Located in Northern Tuscany, Pisa is a charming city full of rich history and medieval architecture. Although the city is best known for the Leaning Tower, Pisa has a multitude of wonderful focal points that should not be overlooked. To fully appreciate this great city and get the most out of your experience in Pisa, it’s important to educate yourself on its impressive historic past.
Pisa was established roughly 3,000 years ago on the Arno River, 10 kilometers from the Tyrrhenian Sea. Pisa became a thriving port and commercial center during the Roman era, which was a vital aspect to the city’s development. Many conflicts occurred throughout the region during the early years, however, protection from the Roman military allowed Pisa the opportunity to evolve.
During the 12th century, Pisa’s economic state and powerful military were largely responsible for revolutionizing Pisa into a full-scale city. The city ultimately began to decline after it was defeated by Genoa in 1284 during the Battle of Meloria. In 1509, it was conquered by the Florentines, which marked the end of Pisa’s independence.
Pisa became a part of Italy in 1871. After World War 2 wrought havoc on the city in 1944, Italy was quick to act and heavily invested in its restoration. Today, Pisa is more beautiful than ever and is a mecca for Italian culture and history.
How To Get Around
Transportation in a foreign country can be intimidating, especially if you don’t know how to access its different methods of transit. Not only is there a language barrier, there’s the risk of visiting town while most locals are rushing to or from work. When traveling abroad, it’s extremely crucial to plan ahead and make an effort to familiarize yourself with the territory prior to your departure. Fortunately, you’ve been provided with the necessary tools needed to get around this great city with ease.
The primary airport in the Tuscany region is the Pisa Galileo Galilei Airport, which is conveniently located five minutes away from Pisa’s city center. Although PSA is not a major airport, flying to and from the city is generally inexpensive and straightforward. Heading downtown from the airport is easily accessible by bus or taxi, and costs no more than a couple euros.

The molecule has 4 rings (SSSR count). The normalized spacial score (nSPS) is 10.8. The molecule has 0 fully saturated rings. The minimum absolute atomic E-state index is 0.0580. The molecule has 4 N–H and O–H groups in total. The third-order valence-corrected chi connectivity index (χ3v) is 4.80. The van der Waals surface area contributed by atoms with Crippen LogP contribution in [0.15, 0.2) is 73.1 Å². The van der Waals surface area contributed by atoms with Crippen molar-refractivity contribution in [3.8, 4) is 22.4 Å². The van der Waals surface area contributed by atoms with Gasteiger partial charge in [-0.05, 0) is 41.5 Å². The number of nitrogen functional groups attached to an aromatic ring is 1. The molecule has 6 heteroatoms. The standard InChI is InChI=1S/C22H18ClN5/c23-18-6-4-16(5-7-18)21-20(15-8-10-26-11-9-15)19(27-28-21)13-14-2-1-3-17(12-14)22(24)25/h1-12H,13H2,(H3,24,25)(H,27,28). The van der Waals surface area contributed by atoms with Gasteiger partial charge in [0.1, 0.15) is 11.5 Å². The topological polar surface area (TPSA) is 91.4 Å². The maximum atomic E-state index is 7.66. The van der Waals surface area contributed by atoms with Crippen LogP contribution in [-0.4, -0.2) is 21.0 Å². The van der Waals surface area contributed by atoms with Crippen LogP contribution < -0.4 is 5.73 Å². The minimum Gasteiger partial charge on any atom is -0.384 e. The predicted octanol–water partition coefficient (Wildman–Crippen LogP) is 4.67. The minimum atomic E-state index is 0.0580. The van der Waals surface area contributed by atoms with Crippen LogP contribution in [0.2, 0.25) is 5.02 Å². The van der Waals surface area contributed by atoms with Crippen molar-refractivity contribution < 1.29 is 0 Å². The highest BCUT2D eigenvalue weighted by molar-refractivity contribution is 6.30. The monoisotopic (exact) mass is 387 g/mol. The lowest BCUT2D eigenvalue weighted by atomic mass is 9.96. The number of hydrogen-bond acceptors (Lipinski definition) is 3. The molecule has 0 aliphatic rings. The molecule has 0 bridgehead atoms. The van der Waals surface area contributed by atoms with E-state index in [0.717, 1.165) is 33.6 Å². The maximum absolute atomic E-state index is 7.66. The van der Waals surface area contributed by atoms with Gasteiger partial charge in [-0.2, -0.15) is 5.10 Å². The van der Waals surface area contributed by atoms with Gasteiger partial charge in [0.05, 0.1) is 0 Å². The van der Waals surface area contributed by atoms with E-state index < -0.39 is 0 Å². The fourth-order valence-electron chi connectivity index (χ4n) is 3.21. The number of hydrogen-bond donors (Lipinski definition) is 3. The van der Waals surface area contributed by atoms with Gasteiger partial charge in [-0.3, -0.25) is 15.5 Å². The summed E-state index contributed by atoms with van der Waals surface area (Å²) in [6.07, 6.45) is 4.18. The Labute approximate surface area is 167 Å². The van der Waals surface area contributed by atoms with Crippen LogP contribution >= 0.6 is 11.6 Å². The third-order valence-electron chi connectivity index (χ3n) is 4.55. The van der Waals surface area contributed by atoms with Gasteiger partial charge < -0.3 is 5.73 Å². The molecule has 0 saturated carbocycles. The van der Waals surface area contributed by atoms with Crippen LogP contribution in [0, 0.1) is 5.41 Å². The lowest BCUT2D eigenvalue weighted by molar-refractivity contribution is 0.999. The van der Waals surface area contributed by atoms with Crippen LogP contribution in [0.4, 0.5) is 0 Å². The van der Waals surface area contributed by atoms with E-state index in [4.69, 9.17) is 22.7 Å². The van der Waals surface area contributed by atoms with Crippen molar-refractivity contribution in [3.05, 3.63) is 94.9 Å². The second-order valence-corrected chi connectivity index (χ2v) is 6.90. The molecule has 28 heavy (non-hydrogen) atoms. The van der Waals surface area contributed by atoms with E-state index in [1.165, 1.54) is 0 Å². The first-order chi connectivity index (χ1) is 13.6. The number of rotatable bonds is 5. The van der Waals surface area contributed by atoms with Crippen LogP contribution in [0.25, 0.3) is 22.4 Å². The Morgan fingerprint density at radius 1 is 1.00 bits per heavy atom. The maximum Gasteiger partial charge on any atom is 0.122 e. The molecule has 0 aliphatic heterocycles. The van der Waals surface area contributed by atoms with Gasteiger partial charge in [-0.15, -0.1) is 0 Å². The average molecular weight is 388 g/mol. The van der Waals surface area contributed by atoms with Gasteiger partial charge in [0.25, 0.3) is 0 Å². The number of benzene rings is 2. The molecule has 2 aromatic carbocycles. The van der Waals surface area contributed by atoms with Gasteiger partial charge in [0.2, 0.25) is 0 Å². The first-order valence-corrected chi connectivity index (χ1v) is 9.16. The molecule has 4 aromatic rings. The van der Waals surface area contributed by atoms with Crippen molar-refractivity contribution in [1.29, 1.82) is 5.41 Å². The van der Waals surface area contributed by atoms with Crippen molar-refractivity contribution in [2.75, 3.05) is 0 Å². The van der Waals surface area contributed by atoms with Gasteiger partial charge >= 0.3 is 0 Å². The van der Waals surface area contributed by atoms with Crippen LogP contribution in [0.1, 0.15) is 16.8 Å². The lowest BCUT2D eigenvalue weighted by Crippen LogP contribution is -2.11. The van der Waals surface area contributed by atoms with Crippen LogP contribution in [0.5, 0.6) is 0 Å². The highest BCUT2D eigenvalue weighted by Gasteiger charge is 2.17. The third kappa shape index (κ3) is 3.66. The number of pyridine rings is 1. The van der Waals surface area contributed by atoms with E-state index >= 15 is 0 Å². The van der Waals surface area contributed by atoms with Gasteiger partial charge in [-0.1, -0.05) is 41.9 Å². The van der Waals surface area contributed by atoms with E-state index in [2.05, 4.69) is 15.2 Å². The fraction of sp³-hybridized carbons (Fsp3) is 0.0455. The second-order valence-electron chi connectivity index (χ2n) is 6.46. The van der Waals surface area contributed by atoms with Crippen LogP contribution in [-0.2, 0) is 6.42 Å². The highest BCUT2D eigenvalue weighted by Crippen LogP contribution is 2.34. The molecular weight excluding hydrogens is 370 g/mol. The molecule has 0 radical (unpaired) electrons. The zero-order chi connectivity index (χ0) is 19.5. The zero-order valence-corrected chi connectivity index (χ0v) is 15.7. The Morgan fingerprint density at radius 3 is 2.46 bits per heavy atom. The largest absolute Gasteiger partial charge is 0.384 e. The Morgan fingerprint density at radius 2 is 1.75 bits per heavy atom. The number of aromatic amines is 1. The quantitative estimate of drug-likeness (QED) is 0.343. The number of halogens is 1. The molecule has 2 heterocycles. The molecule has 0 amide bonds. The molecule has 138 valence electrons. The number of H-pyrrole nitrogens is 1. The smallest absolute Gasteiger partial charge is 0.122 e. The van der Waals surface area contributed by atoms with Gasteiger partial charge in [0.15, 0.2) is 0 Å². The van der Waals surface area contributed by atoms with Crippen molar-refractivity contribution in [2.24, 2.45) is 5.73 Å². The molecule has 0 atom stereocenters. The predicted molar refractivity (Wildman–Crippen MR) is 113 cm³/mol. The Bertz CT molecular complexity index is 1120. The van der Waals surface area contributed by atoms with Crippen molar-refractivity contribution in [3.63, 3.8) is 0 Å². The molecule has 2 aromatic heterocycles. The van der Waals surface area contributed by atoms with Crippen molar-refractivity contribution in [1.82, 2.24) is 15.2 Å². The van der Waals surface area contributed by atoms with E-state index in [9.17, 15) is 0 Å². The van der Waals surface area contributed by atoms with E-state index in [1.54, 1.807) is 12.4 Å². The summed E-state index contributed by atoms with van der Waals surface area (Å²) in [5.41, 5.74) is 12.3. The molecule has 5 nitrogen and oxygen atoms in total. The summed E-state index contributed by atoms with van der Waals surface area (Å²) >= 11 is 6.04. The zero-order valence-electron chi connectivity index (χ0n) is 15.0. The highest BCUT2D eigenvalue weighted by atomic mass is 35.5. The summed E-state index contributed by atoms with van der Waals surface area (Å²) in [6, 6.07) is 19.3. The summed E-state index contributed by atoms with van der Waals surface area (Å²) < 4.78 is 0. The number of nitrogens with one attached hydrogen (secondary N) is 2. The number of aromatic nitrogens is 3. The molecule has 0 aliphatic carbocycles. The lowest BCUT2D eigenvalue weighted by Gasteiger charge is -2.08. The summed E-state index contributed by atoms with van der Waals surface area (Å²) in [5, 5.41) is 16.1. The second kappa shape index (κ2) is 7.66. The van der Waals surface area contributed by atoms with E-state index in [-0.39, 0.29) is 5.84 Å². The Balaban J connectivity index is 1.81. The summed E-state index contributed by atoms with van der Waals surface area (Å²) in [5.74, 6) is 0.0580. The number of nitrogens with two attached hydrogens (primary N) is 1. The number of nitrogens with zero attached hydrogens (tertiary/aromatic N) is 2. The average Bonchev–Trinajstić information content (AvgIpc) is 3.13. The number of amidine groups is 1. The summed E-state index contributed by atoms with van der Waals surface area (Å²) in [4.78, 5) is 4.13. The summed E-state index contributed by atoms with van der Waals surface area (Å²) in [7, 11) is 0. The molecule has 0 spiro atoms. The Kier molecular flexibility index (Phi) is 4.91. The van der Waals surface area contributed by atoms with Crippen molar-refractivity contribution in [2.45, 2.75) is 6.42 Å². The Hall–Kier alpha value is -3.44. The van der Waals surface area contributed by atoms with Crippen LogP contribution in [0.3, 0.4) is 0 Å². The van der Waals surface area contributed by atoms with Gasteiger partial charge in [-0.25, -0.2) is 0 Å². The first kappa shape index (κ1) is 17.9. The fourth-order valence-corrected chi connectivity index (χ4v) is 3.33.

Carpooling is another convenient and popular method that is commonly utilized. By carpooling, you can split the cost of the fare with fellow travelers. Registering for this service should be done prior to your arrival, and can be accomplished by simply visiting passaggio.it/carpooling/Pisa.
Pisa’s main train station, Pisa Centrale, offers shuttles to and from Florence, Rome, and Genova. Trains run frequently throughout the day, many of which operate several times within the hour. Traveling to Pisa by train is a great way to see Italy’s countryside, and most major cities throughout the country are no more than a three hour journey. Economy tickets can be purchased for roughly 26 euros.
Getting Around Town
Since the majority of Pisa’s beautiful attractions are within a half hour walk, Pisa is one of the most convenient European cities to explore. If you decide to give your legs a rest after a long day of walking, you can easily travel anywhere in town by taking the city bus. Bus stops in Pisa are marked with the word “autobus,” making them very convenient to locate. Schedules for the bus can be found at various markets and hotel lobbies, and day passes for the autobus cost just over three euros.
Now that you’ve arrived in Pisa and know how to get around, let’s take a look at Pisa’s top tourist attractions.
- Torre Pendente, or the Leaning Tower, is without a doubt Pisa’s most reknown stop for tourists around the world. When construction began in 1173, workers quickly discovered that its foundation was gradually sinking into the marshy ground, resulting in the leaning effect that you see today. Over the years, the city of Pisa was concerned that the tower would eventually tip over due to its continuous subsidence. Torre Pendente, now stabilized, offers a magnificent view of the city and can be visited for 18 euros.